I always enjoy finding a twist on the murder mystery theme, and this is a good one.  The treasure hunt is as important as figuring out who the killer is, and between the two, the pages fly by.  The twists get bigger the further into the book we get.  I did think one stretched believability just a bit, but it was a minor deal.  The characters are strong, and I’m curious where the complications in Jaya’s love life will go.

Death Over Easy by Maddie Day (Country Store Mysteries #5) – 5
Robbie Jordan, Pans ‘n Pancakes’ proprietor, has just opened the few rooms she’s been working on as a bed and breakfast, and it’s just in time for a visit from her father from Italy as well as the Bluegrass festival being held in the area.  The biggest problem at the festival seems to be Pia Bianchi, a woman that annoys just about everyone who gets to know her.  Then Pia’s body is found early one morning in a covered bridge in the area.  With Robbie’s guests some of the police’s suspects, she finds herself in the thick of things again.  Will she figure out what is going on?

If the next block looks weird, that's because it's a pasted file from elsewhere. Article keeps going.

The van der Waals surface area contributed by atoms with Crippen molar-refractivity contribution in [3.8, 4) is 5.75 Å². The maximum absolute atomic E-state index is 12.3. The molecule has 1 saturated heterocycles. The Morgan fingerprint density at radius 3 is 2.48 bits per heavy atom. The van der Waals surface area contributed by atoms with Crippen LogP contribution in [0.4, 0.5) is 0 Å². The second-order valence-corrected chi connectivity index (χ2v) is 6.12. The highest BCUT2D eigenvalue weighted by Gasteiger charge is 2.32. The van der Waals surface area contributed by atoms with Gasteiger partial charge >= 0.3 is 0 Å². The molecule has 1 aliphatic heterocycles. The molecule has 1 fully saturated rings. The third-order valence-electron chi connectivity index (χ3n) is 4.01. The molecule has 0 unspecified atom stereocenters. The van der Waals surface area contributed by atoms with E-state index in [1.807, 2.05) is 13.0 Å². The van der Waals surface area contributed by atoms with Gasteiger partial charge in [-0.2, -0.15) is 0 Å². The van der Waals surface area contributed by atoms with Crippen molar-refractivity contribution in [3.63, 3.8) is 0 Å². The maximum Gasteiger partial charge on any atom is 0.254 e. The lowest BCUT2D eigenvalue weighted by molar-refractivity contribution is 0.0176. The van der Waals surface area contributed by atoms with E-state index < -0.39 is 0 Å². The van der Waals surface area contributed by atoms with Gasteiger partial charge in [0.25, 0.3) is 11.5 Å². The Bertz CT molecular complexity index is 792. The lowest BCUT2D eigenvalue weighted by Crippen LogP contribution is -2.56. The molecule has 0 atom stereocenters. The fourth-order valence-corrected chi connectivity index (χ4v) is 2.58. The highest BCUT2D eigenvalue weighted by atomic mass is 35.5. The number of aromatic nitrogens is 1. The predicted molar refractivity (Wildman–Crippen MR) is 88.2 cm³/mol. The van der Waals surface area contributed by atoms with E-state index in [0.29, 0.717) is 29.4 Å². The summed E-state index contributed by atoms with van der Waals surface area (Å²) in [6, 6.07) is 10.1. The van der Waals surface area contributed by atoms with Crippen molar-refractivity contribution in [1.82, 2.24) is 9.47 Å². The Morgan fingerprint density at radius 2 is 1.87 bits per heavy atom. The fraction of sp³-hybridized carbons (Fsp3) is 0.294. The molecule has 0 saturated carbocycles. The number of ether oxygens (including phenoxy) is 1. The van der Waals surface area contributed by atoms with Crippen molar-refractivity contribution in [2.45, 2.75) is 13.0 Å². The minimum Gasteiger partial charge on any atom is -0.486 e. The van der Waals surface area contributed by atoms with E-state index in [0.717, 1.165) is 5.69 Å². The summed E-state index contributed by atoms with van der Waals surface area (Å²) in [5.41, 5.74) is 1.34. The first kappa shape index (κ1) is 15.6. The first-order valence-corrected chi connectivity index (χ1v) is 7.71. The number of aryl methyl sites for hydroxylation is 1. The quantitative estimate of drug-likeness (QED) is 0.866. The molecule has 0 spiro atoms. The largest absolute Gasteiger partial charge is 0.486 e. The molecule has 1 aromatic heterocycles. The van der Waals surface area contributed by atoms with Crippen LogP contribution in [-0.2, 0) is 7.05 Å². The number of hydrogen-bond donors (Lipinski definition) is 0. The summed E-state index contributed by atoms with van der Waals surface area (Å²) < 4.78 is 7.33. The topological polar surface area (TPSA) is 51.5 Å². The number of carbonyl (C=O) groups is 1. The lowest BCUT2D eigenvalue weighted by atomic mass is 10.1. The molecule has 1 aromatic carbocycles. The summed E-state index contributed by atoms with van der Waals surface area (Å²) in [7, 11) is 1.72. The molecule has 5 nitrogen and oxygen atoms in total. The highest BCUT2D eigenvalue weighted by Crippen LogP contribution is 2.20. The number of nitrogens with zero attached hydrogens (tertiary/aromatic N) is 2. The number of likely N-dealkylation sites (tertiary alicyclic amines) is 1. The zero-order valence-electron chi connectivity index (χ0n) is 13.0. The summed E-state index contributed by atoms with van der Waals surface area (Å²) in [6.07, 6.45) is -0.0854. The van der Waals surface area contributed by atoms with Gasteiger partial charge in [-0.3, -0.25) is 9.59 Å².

This was a fun book in the series since it worked in several sub-plots that have been woven through the series – Robbie’s father and opening the bed and breakfast part of the business among others.  These work themselves nicely into the mystery, providing a reason for Robbie to be involved and giving her access to gather clues.  The suspects are great, and they provide us with some good twists before we reach the creative climax.  The series has always featured some local (to southern Indiana) expressions to provide local color, but a couple of times, they started to annoy more than charm.  Fortunately, those were rare moments that were over quickly.  If you find yourself drooling over some of the food, you’ll be happy with the recipes at the end of the book.